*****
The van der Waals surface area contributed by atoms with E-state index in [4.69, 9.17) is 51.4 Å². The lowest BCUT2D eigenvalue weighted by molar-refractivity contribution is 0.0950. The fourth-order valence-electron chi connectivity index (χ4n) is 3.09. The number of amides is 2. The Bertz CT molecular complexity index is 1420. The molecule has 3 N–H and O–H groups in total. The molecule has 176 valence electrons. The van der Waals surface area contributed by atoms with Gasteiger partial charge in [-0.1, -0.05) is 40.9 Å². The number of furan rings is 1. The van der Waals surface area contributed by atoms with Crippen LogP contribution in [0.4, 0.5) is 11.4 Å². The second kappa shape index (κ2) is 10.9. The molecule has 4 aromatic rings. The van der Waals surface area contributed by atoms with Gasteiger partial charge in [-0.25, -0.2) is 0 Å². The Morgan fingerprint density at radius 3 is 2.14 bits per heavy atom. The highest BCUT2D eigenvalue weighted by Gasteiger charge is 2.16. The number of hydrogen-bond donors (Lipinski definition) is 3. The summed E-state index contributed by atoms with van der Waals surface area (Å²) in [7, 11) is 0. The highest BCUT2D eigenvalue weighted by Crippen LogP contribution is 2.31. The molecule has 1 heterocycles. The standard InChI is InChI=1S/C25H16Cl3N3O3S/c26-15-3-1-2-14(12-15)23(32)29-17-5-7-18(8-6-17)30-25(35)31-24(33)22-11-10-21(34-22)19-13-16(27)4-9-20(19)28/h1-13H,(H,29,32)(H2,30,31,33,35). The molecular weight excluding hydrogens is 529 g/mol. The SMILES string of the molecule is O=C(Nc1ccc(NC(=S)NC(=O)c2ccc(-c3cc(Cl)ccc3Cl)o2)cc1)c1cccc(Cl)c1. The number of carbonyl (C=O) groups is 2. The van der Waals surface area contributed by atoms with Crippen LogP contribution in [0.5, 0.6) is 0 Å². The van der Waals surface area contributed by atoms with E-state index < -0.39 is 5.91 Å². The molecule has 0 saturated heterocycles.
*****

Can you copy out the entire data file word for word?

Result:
The van der Waals surface area contributed by atoms with E-state index in [4.69, 9.17) is 51.4 Å². The lowest BCUT2D eigenvalue weighted by molar-refractivity contribution is 0.0950. The fourth-order valence-electron chi connectivity index (χ4n) is 3.09. The number of amides is 2. The Bertz CT molecular complexity index is 1420. The molecule has 3 N–H and O–H groups in total. The molecule has 176 valence electrons. The van der Waals surface area contributed by atoms with Gasteiger partial charge in [-0.1, -0.05) is 40.9 Å². The number of furan rings is 1. The van der Waals surface area contributed by atoms with Crippen LogP contribution in [0.4, 0.5) is 11.4 Å². The second kappa shape index (κ2) is 10.9. The molecule has 4 aromatic rings. The van der Waals surface area contributed by atoms with Gasteiger partial charge in [-0.25, -0.2) is 0 Å². The Morgan fingerprint density at radius 3 is 2.14 bits per heavy atom. The highest BCUT2D eigenvalue weighted by Gasteiger charge is 2.16. The number of hydrogen-bond donors (Lipinski definition) is 3. The summed E-state index contributed by atoms with van der Waals surface area (Å²) in [7, 11) is 0. The highest BCUT2D eigenvalue weighted by Crippen LogP contribution is 2.31. The molecule has 1 heterocycles. The standard InChI is InChI=1S/C25H16Cl3N3O3S/c26-15-3-1-2-14(12-15)23(32)29-17-5-7-18(8-6-17)30-25(35)31-24(33)22-11-10-21(34-22)19-13-16(27)4-9-20(19)28/h1-13H,(H,29,32)(H2,30,31,33,35). The molecular weight excluding hydrogens is 529 g/mol. The SMILES string of the molecule is O=C(Nc1ccc(NC(=S)NC(=O)c2ccc(-c3cc(Cl)ccc3Cl)o2)cc1)c1cccc(Cl)c1. The number of carbonyl (C=O) groups is 2. The van der Waals surface area contributed by atoms with Crippen LogP contribution in [0.5, 0.6) is 0 Å². The van der Waals surface area contributed by atoms with E-state index < -0.39 is 5.91 Å². The molecule has 0 saturated heterocycles.